View Profile Page
Dr. Brater’s research aims to bring attention to art, artists, and audience communities, especially women, who have been underrepresented historically by theatre critics and scholars. Her work emphasizes the relationship between theatrical performance and social and political engagement.
Her book, RUTH MALECZECH AT MABOU MINES: WOMAN'S WORK, was published by Methuen Drama in 2016. Chapters on Mabou Mines appear in WOMEN, COLLECTIVE CREATION, AND DEVISED PERFORMANCE and in CONTEMPORARY APPROACHES TO ADAPTATION IN PERFORMANCE, both published by Palgrave Macmillan. Other writing has appeared in publications including AUJOURD'HUI/SAMUEL BECKETT TODAY and THEATRE JOURNAL. Current writing projects include “Shaping Broadway and Off-Broadway Plays Through Collaborations: Playwrights, Directors, Designers, and Companies” for the CAMBRIDGE COMPANION TO AMERICAN THEATRE, "Nora, Lucia, and Lear: Gender and Performance at Mabou Mines" for ANALYZING GENDER IN PERFORMANCE (Palsgrave MacMillan) and a chapter on Lee Breuer for the new series GREAT NORTH AMERICAN STAGE DIRECTORS (Methuen Drama).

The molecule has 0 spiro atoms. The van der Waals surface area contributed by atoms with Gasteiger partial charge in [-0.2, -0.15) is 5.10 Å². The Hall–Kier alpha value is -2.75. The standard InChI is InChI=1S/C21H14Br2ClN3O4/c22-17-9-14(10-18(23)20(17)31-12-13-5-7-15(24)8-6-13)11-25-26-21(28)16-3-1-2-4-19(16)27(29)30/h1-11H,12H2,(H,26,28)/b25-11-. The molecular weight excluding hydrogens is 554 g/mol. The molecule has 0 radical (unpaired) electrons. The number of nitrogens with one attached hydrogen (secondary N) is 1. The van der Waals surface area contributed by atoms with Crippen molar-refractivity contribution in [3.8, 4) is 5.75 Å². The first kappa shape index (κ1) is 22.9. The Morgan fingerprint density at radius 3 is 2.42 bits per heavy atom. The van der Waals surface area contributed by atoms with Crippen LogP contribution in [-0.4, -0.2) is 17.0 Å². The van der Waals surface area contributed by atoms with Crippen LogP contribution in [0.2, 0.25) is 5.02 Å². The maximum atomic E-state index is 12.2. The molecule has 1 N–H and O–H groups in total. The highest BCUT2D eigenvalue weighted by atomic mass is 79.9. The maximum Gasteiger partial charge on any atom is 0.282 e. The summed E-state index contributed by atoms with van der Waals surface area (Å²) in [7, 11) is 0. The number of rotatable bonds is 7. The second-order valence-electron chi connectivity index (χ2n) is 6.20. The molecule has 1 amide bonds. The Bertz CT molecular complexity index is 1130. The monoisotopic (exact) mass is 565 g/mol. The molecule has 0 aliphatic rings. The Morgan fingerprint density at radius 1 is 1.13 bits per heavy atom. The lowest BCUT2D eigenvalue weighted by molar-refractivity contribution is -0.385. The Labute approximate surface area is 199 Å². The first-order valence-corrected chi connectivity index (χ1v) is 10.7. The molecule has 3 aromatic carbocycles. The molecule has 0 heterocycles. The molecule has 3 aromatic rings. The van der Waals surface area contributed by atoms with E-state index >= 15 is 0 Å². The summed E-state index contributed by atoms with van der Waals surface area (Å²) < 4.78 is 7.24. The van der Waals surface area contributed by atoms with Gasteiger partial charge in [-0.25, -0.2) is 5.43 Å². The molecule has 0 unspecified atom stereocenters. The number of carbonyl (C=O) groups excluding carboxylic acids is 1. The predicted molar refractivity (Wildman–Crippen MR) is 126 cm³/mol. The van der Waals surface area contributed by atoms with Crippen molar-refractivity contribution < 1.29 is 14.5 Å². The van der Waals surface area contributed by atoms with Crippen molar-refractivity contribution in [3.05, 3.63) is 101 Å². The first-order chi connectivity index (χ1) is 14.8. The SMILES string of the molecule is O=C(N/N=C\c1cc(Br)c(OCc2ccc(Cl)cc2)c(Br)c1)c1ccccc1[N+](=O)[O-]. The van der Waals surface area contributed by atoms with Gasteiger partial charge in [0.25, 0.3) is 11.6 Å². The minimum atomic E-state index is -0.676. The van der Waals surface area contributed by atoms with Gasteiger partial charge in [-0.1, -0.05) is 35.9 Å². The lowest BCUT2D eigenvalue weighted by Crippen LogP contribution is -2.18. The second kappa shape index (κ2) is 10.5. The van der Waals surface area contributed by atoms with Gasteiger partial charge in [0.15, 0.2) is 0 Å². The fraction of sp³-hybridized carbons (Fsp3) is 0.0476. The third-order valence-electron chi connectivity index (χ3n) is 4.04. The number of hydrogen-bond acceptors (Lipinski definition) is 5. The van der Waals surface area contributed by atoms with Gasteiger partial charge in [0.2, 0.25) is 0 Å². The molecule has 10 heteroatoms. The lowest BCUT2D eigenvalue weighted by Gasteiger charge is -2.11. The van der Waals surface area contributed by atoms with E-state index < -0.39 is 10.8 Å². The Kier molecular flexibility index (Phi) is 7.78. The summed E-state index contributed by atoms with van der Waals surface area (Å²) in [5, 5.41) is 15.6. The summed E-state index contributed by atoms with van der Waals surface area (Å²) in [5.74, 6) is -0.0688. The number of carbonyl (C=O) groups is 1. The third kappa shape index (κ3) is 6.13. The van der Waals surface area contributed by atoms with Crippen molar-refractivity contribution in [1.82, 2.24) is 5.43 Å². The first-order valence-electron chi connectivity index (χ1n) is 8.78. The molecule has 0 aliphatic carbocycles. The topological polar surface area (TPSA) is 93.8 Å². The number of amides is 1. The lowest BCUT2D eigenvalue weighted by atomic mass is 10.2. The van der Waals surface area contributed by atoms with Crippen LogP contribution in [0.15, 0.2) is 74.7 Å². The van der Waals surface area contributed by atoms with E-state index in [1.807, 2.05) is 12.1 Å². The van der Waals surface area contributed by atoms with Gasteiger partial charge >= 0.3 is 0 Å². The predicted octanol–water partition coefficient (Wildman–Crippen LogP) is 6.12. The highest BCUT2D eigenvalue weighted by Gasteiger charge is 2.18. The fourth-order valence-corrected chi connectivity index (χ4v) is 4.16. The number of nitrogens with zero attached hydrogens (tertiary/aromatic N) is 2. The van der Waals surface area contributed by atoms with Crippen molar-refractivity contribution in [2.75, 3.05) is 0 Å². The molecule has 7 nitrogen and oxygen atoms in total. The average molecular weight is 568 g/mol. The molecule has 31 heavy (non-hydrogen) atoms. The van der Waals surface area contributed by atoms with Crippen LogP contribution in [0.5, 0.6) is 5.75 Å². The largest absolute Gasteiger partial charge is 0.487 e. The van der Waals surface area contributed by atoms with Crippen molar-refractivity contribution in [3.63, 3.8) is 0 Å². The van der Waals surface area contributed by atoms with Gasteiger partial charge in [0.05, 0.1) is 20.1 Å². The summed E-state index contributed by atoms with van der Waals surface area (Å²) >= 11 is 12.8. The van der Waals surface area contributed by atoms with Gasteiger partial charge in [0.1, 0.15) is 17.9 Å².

Brater is the founding Artistic Director of Polybe + Seats (http://polybeandseats.org). Over the company’s fifteen-year history, they have partnered with other Brooklyn cultural organizations including the Brooklyn Navy Yard Center at BLDG 92, the Waterfront Museum and Showboat Barge, and the Old Stone House to create socially engaged work. Most recently, Brater directed Sarah Badiyah Sakaan’s THE ART OF HIJAB, KOHL BLACK, AND THE RIGHT WAY TO PRAY, a new play that explores Muslim feminist identity. The project was supported by a 2014-16 residency at LaGuardia Performing Arts Center, several Creative Space grants from ART/NY, and a grant from the Brooklyn Arts Council. The production was presented at the Bay Ridge Brooklyn Public Library and in a performance residency at the Obie-award winning gallery FiveMyles in partnership with the Arab American Association of New York.
Brater’s teaching encourages students to map connections between theater literature, history, and theory and their own stage practice, challenging them to excel both intellectually and creatively and to examine connections between the performative and the political.
She is the program coordinator for the BA and MA in Theatre Studies, a 2018-2020 Community Engaged Teaching and Learning Fellow, and serves on the University Senate. Brater holds a Ph.D. from the CUNY Graduate Center and a B.A. from Barnard College.